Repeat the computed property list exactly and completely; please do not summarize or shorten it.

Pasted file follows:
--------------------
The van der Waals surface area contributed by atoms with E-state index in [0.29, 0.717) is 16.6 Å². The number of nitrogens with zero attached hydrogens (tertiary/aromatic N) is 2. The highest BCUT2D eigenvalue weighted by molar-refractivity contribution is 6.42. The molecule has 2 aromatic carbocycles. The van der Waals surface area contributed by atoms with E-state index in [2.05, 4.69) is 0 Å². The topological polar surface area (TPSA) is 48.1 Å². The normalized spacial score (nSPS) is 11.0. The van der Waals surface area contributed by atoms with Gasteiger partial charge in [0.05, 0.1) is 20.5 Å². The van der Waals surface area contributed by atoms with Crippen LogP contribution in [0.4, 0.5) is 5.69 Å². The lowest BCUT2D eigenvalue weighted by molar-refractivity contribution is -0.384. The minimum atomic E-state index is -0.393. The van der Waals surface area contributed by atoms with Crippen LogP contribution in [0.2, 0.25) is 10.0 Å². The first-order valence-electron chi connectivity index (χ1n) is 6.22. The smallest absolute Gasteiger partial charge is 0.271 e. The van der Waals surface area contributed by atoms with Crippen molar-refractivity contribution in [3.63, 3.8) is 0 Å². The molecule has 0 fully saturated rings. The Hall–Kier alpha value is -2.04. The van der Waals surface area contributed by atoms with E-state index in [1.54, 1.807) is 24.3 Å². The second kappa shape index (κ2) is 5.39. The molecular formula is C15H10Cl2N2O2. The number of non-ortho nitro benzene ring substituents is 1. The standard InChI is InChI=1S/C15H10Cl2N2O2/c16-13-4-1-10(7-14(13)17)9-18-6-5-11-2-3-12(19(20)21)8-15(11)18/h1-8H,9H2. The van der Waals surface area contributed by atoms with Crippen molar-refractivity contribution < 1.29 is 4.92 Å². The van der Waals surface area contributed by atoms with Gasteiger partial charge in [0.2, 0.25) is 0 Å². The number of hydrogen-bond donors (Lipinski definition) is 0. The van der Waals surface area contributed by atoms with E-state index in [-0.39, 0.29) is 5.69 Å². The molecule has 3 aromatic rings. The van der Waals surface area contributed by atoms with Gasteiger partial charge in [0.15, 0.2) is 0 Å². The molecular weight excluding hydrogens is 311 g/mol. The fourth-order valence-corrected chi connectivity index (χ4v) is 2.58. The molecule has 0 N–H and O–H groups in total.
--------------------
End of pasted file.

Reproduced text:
The van der Waals surface area contributed by atoms with E-state index in [0.29, 0.717) is 16.6 Å². The number of nitrogens with zero attached hydrogens (tertiary/aromatic N) is 2. The highest BCUT2D eigenvalue weighted by molar-refractivity contribution is 6.42. The molecule has 2 aromatic carbocycles. The van der Waals surface area contributed by atoms with E-state index in [2.05, 4.69) is 0 Å². The topological polar surface area (TPSA) is 48.1 Å². The normalized spacial score (nSPS) is 11.0. The van der Waals surface area contributed by atoms with Gasteiger partial charge in [0.05, 0.1) is 20.5 Å². The van der Waals surface area contributed by atoms with Crippen LogP contribution in [0.4, 0.5) is 5.69 Å². The lowest BCUT2D eigenvalue weighted by molar-refractivity contribution is -0.384. The minimum atomic E-state index is -0.393. The van der Waals surface area contributed by atoms with Crippen LogP contribution in [0.2, 0.25) is 10.0 Å². The first-order valence-electron chi connectivity index (χ1n) is 6.22. The smallest absolute Gasteiger partial charge is 0.271 e. The van der Waals surface area contributed by atoms with Crippen molar-refractivity contribution in [3.63, 3.8) is 0 Å². The molecule has 0 fully saturated rings. The Hall–Kier alpha value is -2.04. The van der Waals surface area contributed by atoms with E-state index in [1.54, 1.807) is 24.3 Å². The second kappa shape index (κ2) is 5.39. The molecular formula is C15H10Cl2N2O2. The number of non-ortho nitro benzene ring substituents is 1. The standard InChI is InChI=1S/C15H10Cl2N2O2/c16-13-4-1-10(7-14(13)17)9-18-6-5-11-2-3-12(19(20)21)8-15(11)18/h1-8H,9H2. The van der Waals surface area contributed by atoms with Crippen molar-refractivity contribution < 1.29 is 4.92 Å². The van der Waals surface area contributed by atoms with Gasteiger partial charge in [0.2, 0.25) is 0 Å². The number of hydrogen-bond donors (Lipinski definition) is 0. The van der Waals surface area contributed by atoms with E-state index in [-0.39, 0.29) is 5.69 Å². The molecule has 3 aromatic rings. The van der Waals surface area contributed by atoms with Gasteiger partial charge in [0.15, 0.2) is 0 Å². The molecular weight excluding hydrogens is 311 g/mol. The fourth-order valence-corrected chi connectivity index (χ4v) is 2.58. The molecule has 0 N–H and O–H groups in total.